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by our Correspondent in Wales - Ian Jolly.

As promised - an Article about CNET - the "Collectors NETwork" linking old exchanges (preserved public, PABX and PMBX , PAXs etc.) and plus old preserved telephones. It is all the more appropriate, now that we have our first two CNET lines working in Australia - the first call between the UK and Australia taking place on the evening of 4th December 2008 (your time!)

My thanks must go to Bob Estreich for the help in explaining the development of the STD codes in Australia. I've a lot of research to do to find out just how the Australian telephone network was connected up and what type of equipment was used in the old public automatic exchanges from the 1950's to the electronic era.

I've attached a photograph (picture 1 left) of the two old exchanges I've got connected currently to CNET. A UAX5 on STD Code +44 352 82 and a crossbar on +44 352 71. The Unit Automatic eXchange No 5 is the oldest surviving former GPO public exchange dating from 1929. It served a small village in the North of England until 1950 when it was replaced and sold as 'scrap' to a local solicitor for £5.0.0 (Five UK pounds). He used it as an internal system around his office but it became defunct when his partners died over the years. I 'found' it in 1999 and just saved it in time. The old solicitor, then 95 years old and still working was about to throw it out. The other exchange is a small 15 line L.M.Ericsson (known as "Swedish Ericsson" in the UK) crossbar switch. Two others survive, one in Ireland and the other in the USA. There is also a photograph of my New Zealand Telecom PABX (picture 2 right) which is on +64 8532 889. A little bit of NZ a long way away. All the telephone numbers quoted are on CNET.

Ian Jolly
+44 (0) 352 82 26 (via a 1929 GPO Rural Automatic eXchange!) from CNET the Heritage Telephone Network
+44 (0)1352 83 82 26 (via a 1929 GPO Rural Automatic eXchange!) from Public Telephone Network FWD Telephone No 83 2230

Why not get connected and use your vintage telephones/equipment to talk to others worldwide with the same interest? What is CNET? Some of you may have heard a reference to CNET - short for the Collectors NETwork - an network of 'heritage' telephone systems.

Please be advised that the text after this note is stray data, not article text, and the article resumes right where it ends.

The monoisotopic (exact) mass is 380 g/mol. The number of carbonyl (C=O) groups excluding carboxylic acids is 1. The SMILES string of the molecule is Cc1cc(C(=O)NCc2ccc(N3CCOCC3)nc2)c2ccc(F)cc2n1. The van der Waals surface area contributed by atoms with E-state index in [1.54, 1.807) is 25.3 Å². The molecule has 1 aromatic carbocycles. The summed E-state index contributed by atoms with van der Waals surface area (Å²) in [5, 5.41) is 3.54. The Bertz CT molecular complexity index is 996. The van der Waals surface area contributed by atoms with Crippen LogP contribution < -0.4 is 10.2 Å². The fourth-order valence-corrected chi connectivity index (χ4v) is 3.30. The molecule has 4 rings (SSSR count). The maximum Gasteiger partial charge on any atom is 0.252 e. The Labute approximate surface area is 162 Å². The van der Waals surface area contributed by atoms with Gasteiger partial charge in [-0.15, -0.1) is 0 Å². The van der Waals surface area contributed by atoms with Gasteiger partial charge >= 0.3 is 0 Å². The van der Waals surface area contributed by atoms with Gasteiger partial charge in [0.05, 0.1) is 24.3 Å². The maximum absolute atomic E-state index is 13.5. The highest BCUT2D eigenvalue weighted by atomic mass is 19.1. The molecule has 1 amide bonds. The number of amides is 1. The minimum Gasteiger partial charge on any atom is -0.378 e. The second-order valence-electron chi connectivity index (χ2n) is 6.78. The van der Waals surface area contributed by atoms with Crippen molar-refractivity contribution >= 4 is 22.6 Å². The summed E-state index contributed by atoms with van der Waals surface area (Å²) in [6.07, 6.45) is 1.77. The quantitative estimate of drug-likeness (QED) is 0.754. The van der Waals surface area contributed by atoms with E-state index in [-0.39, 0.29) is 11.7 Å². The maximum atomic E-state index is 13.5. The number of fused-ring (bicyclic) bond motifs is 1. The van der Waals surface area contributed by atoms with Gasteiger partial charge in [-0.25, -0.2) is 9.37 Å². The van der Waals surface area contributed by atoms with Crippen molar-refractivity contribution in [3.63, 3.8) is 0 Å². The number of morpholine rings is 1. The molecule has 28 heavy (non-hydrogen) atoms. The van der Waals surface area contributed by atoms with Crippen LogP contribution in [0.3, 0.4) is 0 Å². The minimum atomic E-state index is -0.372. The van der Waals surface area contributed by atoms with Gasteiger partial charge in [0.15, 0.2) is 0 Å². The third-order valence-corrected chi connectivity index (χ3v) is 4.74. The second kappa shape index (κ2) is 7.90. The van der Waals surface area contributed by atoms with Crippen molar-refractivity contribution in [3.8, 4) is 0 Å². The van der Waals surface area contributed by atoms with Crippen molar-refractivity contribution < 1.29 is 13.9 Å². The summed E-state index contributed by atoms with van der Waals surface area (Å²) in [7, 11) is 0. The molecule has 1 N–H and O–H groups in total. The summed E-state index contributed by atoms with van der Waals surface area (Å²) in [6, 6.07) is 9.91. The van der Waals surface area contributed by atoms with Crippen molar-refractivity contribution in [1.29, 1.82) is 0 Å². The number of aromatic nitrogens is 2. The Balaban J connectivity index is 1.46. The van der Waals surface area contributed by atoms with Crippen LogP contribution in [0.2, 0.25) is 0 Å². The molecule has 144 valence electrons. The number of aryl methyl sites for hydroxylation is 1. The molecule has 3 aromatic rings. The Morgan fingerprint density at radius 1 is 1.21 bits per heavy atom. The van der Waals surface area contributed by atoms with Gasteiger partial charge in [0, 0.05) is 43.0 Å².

To give a little background. Some of us have old Strowger (or step by step in Australia) and other early automatic telephone systems. In the UK some of us have former General Post Office public Strowger exchanges whilst others have PABXs and PAXs of various sorts. In the 1990's I came up with the idea of a 'Virtual Private Wire' using PSTN lines to link these 'heritage' exchanges using DTMF tones with the DTMF A, B, C & D digits for supervision but time went by and no further progress was made.

However in 2004, some collectors of old equipment in the US had the idea of adapting the "Asterisk" Voice over IP (VoIP) PABX program to act as a 'Tandem' exchange to link the old electro-mechanical exchanges together over the Internet.

Asterisk is a free program, which can be downloaded to run the 'tandem' exchange. It is downloaded onto a PC and with the addition of a cheap interface card can be used to connect the old exchanges.

In the US, where CNET started, they decided to adopt a seven digit numbering scheme, a three digit 'office' (exchange) code followed by a four digit number. However this was fine when it was just the US but when members in the UK joined, we (in the UK) felt that the numbering scheme was a little limited. We suggested that by the addition of an 'International Access' code followed by the Country Code (same one used on the Public Network), then each country could adopt its own numbering scheme.

In the UK we decided to adopt the old STD (Subscriber Trunk Dialling) codes where each exchange had its own individual STD code. This was before the advent of Linked Numbering Schemes which saw the end of three and four digit subscribers numbers and the incorporation of the code within the subscribers number. We were also lucky in the UK that a '1' had been added to all geographic STD codes in the UK in 1995. Thus our CNET codes were instantly recognisable as 'old' STD codes.

At the moment, there are 14 asterisk tandem exchanges in the UK linking a variety of old Strowger and other exchanges plus there are several more Asterisk Tandems on the way.

I current have a Unit Automatic eXchange No 5 that served a village in the North of England from 1929 until 1950 plus a small Ericssons Crossbar exchange. Each exchange has its own STD code 0352 82 for the UAX5 and 0352 71 for the Crossbar exchange. Other Asterisk Tandems have a range of PAXs and PABXs plus some 'first generation' electronic PABXs now becoming quite 'collectable'. There are currently something like 60 different STD codes in use in the UK.